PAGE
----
While Hilferding was traveling around the region entrusted to him, affairs in Sarajevo were being conducted by A. S. Ionin. In the autumn of 1857, another uprising against the Turks was brewing in Herzegovina. The Ottoman authorities accused the Russian diplomats of organizing popular unrest. The main suspect was Hilferding, who traveled extensively throughout the Bosnian pashalyk and Herzegovinan sandjak. For a time the consular secretary, Ionin, landed up in a Turkish prison. In reality, not only did Hilferding not engage in incitement, but, on the contrary, he was among the first to communicate in his dispatches the danger of imminent developments. There was no open interference by the consul. His reports speak only of sympathy for the local population and an attempt to resolve the issue by peaceful means, being in agreement with the Ottoman authorities. In addition, he sincerely believed that the state of Bosnian society was such that even successful demonstrations against the Turkish authorities would not lead to anything good. It was necessary to carry out long-term preparatory work in the region, to develop education. Later, all charges against the Russian diplomats were dropped. Hilferding’s term of service in Bosnia came to an end, and he had to return home. He did not return to St. Petersburg alone. Accompanying him to the Russian capital was a ten-year-old native of Mostar, Jovan Drech, taken to be brought up in the former consul’s family.

During his travels, Hilferding staunchly endured all manner of hardships and inconveniences that befell him: the most difficult crossings along impassable roads, stops in primitive Turkish khans (inns), hours-long dinners and endless conversations with Ottoman officials... In a letter to Croatian historian and political figure Ivan Kukulevich Saktsinsky, he wrote: “My stay in Bosnia left a pleasant impression on me for its originality and considerable scholarly productivity; but I will say in all honesty that I wouldn’t wish on anyone the chance to experience life in Sarajevo”.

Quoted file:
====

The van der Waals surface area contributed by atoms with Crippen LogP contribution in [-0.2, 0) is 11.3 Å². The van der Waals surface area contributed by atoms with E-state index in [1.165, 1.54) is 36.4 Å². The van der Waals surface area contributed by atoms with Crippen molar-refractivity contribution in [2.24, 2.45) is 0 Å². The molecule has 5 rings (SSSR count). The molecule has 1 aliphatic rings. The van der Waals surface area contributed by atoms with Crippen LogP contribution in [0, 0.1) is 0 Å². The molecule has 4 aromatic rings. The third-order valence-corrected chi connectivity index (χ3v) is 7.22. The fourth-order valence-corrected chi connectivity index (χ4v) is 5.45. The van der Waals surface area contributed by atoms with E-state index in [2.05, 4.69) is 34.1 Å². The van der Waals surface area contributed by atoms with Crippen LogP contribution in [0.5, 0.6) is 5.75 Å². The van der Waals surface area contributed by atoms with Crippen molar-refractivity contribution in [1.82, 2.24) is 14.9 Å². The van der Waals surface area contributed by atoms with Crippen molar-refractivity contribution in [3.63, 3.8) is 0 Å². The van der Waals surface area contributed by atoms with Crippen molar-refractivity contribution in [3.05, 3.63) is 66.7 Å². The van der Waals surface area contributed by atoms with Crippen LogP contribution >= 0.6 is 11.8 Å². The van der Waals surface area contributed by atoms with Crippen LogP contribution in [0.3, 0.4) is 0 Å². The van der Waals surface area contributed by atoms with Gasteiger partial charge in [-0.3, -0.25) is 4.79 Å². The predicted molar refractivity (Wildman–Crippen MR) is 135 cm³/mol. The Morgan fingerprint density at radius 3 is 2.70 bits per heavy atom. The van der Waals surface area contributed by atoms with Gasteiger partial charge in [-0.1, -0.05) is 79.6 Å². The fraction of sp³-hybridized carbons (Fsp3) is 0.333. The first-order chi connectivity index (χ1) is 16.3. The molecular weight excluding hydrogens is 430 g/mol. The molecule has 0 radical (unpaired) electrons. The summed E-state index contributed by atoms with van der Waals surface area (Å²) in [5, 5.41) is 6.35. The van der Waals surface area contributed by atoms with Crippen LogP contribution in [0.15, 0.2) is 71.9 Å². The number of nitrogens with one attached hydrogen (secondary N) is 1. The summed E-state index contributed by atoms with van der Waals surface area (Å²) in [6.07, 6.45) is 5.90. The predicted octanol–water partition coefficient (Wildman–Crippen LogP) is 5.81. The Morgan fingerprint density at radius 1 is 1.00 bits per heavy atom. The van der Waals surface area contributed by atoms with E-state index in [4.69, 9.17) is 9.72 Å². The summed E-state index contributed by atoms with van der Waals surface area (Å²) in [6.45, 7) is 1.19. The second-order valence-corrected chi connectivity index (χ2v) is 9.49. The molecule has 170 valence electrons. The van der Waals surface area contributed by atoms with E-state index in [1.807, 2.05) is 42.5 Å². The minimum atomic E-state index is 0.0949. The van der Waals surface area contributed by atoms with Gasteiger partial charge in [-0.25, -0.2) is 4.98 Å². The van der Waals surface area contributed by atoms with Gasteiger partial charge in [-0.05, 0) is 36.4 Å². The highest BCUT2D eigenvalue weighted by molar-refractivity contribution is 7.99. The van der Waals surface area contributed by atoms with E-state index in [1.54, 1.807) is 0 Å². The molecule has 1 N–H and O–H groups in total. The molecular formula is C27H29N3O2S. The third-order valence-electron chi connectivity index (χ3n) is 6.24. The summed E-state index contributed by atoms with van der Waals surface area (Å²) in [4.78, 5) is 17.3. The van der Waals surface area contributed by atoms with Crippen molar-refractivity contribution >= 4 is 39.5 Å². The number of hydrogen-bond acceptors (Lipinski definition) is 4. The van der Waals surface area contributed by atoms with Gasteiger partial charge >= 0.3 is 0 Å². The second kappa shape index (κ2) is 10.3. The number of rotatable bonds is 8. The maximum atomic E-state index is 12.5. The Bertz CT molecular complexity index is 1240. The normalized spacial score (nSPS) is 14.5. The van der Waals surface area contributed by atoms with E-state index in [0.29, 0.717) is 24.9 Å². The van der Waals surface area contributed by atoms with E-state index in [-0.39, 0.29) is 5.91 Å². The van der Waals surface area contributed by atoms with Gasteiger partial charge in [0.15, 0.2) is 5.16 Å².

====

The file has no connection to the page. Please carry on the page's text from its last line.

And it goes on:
On returning to Russia, Hilferding soon left diplomatic service, but Bosnia left a mark on his life. He was a member of a charitable organization of the Moscow Slavic Committee and later headed its branch in St. Petersburg (1868). The idea and organization of sending boys from Bosnia and Herzegovina to study in Russia was his. On the basis of the data he collected, systematic assistance was provided to schools and Orthodox churches in Bosnia and Herzegovina.

He was not forgotten in Sarayevo. In 1866 the first Bosnian newspaper, Bosanski vjestnik (“Bosnian Herald”) published a short note that the emperor had granted an estate to the former Russian consul in Sarayevo.

The third volume of Hilferding’s collected works was entirely devoted to Bosnia and Herzegovina. It was published in 1873, after the death of the scholar. In addition to his own works, there were translations into Russian by Hilferding of the works of his contemporaries from Bosnia and Herzegovina – Yoaniky Pamuchina, Staka Skenderova, Nikifor Duchich, and Prokopy Chokorilo. The well-known Russian poet F. I. Tyutchev responded to Hilferding’s death by writing that Hilferding, though not a Slav by blood, had become famous among all Slavs and had proven by deed that in the field one could be a warrior if he possessed valor and bravery.

References

  • Гильфердинг А. Ф. Босния, Герцеговина и Старая Сербия. Москва, 1859.
  • Тепић И. Босна и Херцеговина у руским изворима (1856–1878). Сарајево, 1988.
  • Гильфердинг, А. Ф. – В: Православная энциклопедия, ІІ, 478–479, 9.03.2011.